• Tate Modern [Museum]: Ah, modern art museums. I want to like you, I really do. And the first floor of this one, which primarily had art from the 1930s through 60s, was interesting enough. Dali, Braque, Picasso, and others I didn’t know, all playing with twisting and turning objects to tell a story. But then, the next floor was all about color and shapes – both of which I like – but to the exclusion of subjects. In other words, you can make a droopy, melting clock, and it still says something to me about time; if you make a blue square, all I personally see is a blue square. I mean, Picasso used blue squares too, but he put them together to simulate humans doing something, so it was a story to me. What’s the story with a square within a square within a square? I remember being fascinated by the series when I first saw it in Paris ten years ago: I could do that. However, it’s not just about that, because it’s also about thinking to do that, and most people don’t. But explain to me the originality of thinking to put a mirror in a museum. I’m talking the flimsy kind you buy for your dorm room in Ikea. One of these was on the top floor, and the description was all fluffy prose about discovering yourself and being part of the art. I kept walking around it, thinking that it must have some weird distortion or some strange border or dimensions. Not so. Sorry to be so plebeian, but I just don’t get it. Where is the talent or the originality or the thought-provoking part of that? Why would a museum pay a guy thousands of dollars to go to Ikea? Alas, I am hopelessly déclassé.
  • Tate Britain [Museum]: Tate Britain InstallationWhen I first approached this museum, I discovered a giant line winding around two big blocks! I was going to skip going, because at the rate that it was (not) moving, I would get to the front exactly when the museum closed. However, I happily realized that the queue was for something at the University of the Arts, not at the museum. This museum also has modern/contemporary art to baffle me, but its collection started much earlier. I learned a lot about British art, and actually discovered a few pieces I liked. (Not the giant ‘pier’ construction that resembled a junk heap on the side of the road in Ohio; sorry, artist, I am not smart enough to understand your vision.) Fairly worthwhile, I thought, but not at the very top of my list.
  • National Portrait Gallery [Museum]: If I’m being entirely honest, I’d say I’m not a big fan of portraits. How different can people’s busts look on canvas? Also, it’s hard to evaluate how much of a portrait is reality, versus wishful thinking or post-facto editing based on the style of the times. And I find the choice of subject somewhat insulting: in the 12th-19th centuries, it was based on wealth; in the 20th-21st, it has been based on power and celebrity. (Those who would argue that they are the same thing can look at the account books of Mother Teresa or Screech from Saved by the Bell.) That said, I was pleasantly surprised. The modern portraits were particularly interesting because of the diversity of styles. One man even made a 3D rendering of his head out of his own blood; he makes a new one every five years. (Does blood start to smell after that amount of time?) On a less Silence of the Lambs note, there were a few that particularly embodied the person pictured: a children’s book author portrayed with colorful lights and toys which lent the portrait a sense of whimsy – or a diplomat pictured with strong pencil lines that gave him a sort of gravitas. There was also a Tudor exhibit, which was interesting. Since museums are free in London, I would recommend popping in to see what you can see, even if you only have 15 minutes.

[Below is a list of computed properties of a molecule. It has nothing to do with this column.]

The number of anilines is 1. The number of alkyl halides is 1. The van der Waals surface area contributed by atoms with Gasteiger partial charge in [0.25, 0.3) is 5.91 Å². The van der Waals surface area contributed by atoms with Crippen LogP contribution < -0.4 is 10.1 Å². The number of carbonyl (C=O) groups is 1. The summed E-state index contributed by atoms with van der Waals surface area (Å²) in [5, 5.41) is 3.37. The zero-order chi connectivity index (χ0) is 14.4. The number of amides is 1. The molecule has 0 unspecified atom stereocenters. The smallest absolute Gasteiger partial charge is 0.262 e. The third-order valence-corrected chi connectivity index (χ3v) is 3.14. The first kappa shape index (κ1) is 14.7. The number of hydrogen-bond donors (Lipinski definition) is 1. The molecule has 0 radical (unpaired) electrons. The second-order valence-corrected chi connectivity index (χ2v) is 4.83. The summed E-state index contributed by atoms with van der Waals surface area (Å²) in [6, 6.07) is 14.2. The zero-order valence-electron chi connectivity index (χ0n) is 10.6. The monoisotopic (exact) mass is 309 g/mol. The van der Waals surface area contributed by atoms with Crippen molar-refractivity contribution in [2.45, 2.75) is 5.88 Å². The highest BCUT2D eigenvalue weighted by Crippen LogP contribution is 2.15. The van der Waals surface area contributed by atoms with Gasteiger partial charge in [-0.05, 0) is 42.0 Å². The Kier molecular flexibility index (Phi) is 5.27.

• Kensington Palace [Museum]: Definitely on the expensive side, but interesting nonetheless. The palace is divided into five ‘paths,’ each charting a different inhabitant. First, we explored the life of Great Britain’s longest-reigning monarch, Victoria. Her mother kept her fairly isolated as a child, so when she took the throne at 18, few expected the level of composure and social skills she exhibited. Not long after her ascension, she met and married Prince Albert: she was much enamored of him. She was a strong ruler, and he made his own niche as well, organizing the great world fair exhibition. Nine children and less than two decades later, Albert caught a disease and died. Grief-stricken Victoria spent the next three decades mourning rather than doing much ruling; the people seem to have eventually forgiven her for this. Kensington Palace PillowsAnother path in the palace showed off the fashions of the 60s, 70s, 80s, and 90s – from Princess Margaret (the Queen’s sister) through Princess Diana. The biggest surprise for me was how many of the designs weren’t just traditional and dignified, but also almost dowdy: they made the women look much older than their years. There was exactly one dress of the bunch that I would have considered wearing: a dark blue, strapless fancy crinoline-style gown with silver stars on it. It made me appreciate the current Duchess of Cambridge’s style more: she’s certainly covered up and traditional, but she at least looks young and female. On the way to the fashion exhibit, we ran into a visual timeline of the monarchy, along a wall of the palace, with benches beneath. On the benches were pillows, with a monarch’s outline sewn into each. I can’t compare this to Buckingham Palace, but I enjoyed the variety of exhibits – all with detailed descriptions, and found it wasn’t too crowded.